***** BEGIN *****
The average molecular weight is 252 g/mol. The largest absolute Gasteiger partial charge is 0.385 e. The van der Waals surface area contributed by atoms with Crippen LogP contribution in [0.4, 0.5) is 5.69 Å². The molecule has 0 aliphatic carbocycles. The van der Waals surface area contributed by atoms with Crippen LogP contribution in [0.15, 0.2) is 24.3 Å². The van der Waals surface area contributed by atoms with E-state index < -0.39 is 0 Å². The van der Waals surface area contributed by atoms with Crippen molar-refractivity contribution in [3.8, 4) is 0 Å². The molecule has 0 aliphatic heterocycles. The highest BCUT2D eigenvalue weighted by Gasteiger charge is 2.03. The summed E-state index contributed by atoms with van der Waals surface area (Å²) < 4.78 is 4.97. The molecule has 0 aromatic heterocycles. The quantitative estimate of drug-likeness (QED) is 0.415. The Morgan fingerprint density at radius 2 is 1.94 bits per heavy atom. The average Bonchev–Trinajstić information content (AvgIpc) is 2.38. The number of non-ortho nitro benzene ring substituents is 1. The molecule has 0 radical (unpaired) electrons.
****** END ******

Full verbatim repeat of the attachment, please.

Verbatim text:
The average molecular weight is 252 g/mol. The largest absolute Gasteiger partial charge is 0.385 e. The van der Waals surface area contributed by atoms with Crippen LogP contribution in [0.4, 0.5) is 5.69 Å². The molecule has 0 aliphatic carbocycles. The van der Waals surface area contributed by atoms with Crippen LogP contribution in [0.15, 0.2) is 24.3 Å². The van der Waals surface area contributed by atoms with E-state index < -0.39 is 0 Å². The van der Waals surface area contributed by atoms with Crippen molar-refractivity contribution in [3.8, 4) is 0 Å². The molecule has 0 aliphatic heterocycles. The highest BCUT2D eigenvalue weighted by Gasteiger charge is 2.03. The summed E-state index contributed by atoms with van der Waals surface area (Å²) < 4.78 is 4.97. The molecule has 0 aromatic heterocycles. The quantitative estimate of drug-likeness (QED) is 0.415. The Morgan fingerprint density at radius 2 is 1.94 bits per heavy atom. The average Bonchev–Trinajstić information content (AvgIpc) is 2.38. The number of non-ortho nitro benzene ring substituents is 1. The molecule has 0 radical (unpaired) electrons.